Zimbabwean opposition leader Morgan Tsvangirai has said that if the government moves forward with plans to convene parliament next week, it would violate a memorandum of understanding between the two sides on power-sharing negotiations. Tsvangirai made the comments in Nairobi, after meeting with Kenyan Prime Minister Raila Odinga. Derek Kilner has more from Nairobi.
Morgan Tsvangirai told a news conference in Nairobi that he does not expect President Robert Mugabe to convene Zimbabwe's parliament unilaterally, saying that such action would constitute a "repudiation" of the agreement the government signed to guide power-sharing negotiations following disputed presidential elections.
"A violation of the MOU will have to be dealt with by the mediator. If President Mugabe proceeds to convene parliament, appoint a new cabinet it means that he is proceeding to violate the conditions of the MOU which means that he may have abandoned the basis for the talks. But we don't know what his intentions are," he said.
The July 21 memorandum of understanding that governs the negotiations, which are being mediated by South African president Thabo Mbeki, says that parliament should only be reconvened, or a new government formed, with the agreement of the three parties: the government, and the two factions of the opposition Movement for Democratic Change, led by Tsvangirai and Arthur Mutambara.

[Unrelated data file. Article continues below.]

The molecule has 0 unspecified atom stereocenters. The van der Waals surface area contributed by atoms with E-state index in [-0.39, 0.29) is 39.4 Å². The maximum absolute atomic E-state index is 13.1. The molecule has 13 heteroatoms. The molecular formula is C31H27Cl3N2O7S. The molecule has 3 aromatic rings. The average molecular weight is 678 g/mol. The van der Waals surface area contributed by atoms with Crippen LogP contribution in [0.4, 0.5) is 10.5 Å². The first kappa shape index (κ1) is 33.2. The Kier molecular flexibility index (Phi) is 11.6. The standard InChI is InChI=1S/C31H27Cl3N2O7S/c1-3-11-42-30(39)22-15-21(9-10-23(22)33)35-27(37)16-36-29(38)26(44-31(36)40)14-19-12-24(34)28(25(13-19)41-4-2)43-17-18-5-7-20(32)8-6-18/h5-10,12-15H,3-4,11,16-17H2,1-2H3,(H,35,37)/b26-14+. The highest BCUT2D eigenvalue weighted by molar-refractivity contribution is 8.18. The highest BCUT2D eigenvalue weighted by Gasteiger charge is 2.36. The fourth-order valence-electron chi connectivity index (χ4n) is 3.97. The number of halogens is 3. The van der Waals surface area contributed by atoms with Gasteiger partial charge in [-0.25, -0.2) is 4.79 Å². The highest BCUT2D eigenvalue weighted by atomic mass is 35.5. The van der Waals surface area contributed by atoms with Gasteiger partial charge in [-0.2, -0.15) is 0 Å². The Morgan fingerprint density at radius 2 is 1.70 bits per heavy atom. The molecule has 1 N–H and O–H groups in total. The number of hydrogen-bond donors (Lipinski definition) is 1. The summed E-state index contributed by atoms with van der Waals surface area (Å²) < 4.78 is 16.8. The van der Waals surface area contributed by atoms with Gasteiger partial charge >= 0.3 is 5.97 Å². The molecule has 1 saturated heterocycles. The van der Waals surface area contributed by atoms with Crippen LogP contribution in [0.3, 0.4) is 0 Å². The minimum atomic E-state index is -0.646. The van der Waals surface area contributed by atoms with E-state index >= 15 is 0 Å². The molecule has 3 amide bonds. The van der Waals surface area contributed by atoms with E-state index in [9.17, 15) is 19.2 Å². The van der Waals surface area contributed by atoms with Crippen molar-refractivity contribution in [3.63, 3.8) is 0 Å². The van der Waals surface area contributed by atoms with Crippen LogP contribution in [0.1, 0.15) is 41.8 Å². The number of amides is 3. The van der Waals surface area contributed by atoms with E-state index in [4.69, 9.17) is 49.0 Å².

But Parliament Clerk Austin Zvoma said on Wednesday that President Mugabe would open parliament next Tuesday, after its members are sworn in on Monday.
At Thursday's news conference, Tsvangirai said the talks are making progress but that he and Mr. Mugabe remain deadlocked over how to distribute powers between the positions of President and Prime Minister, which Tsvangirai would likely assume under a power-sharing arrangement.
Tsvangirai claims he won the presidential election on March 29. But the official results gave him less than 50 percent of the vote. Tsvangirai dropped out ahead of the June 27 runoff election, complaining of government attacks on his supporters.
Tsvangirai is seeking to build support from African leaders, including Mr. Odinga, who took the newly-formed position of Prime Minister in a power-sharing government following Kenya's disputed elections in December.
"We are consulting here in Africa, especially Kenya, because we want to benefit from the experience of what has happened in Kenya and what is likely to happen in Zimbabwe, where we have this new experiment in Africa, where when people lose the elections they want to negotiate their way back into government again," he noted.
But if Zimbabwe's government indeed plans to move ahead with reconvening parliament, a Kenyan-style agreement for Zimbabwe could be a long way off.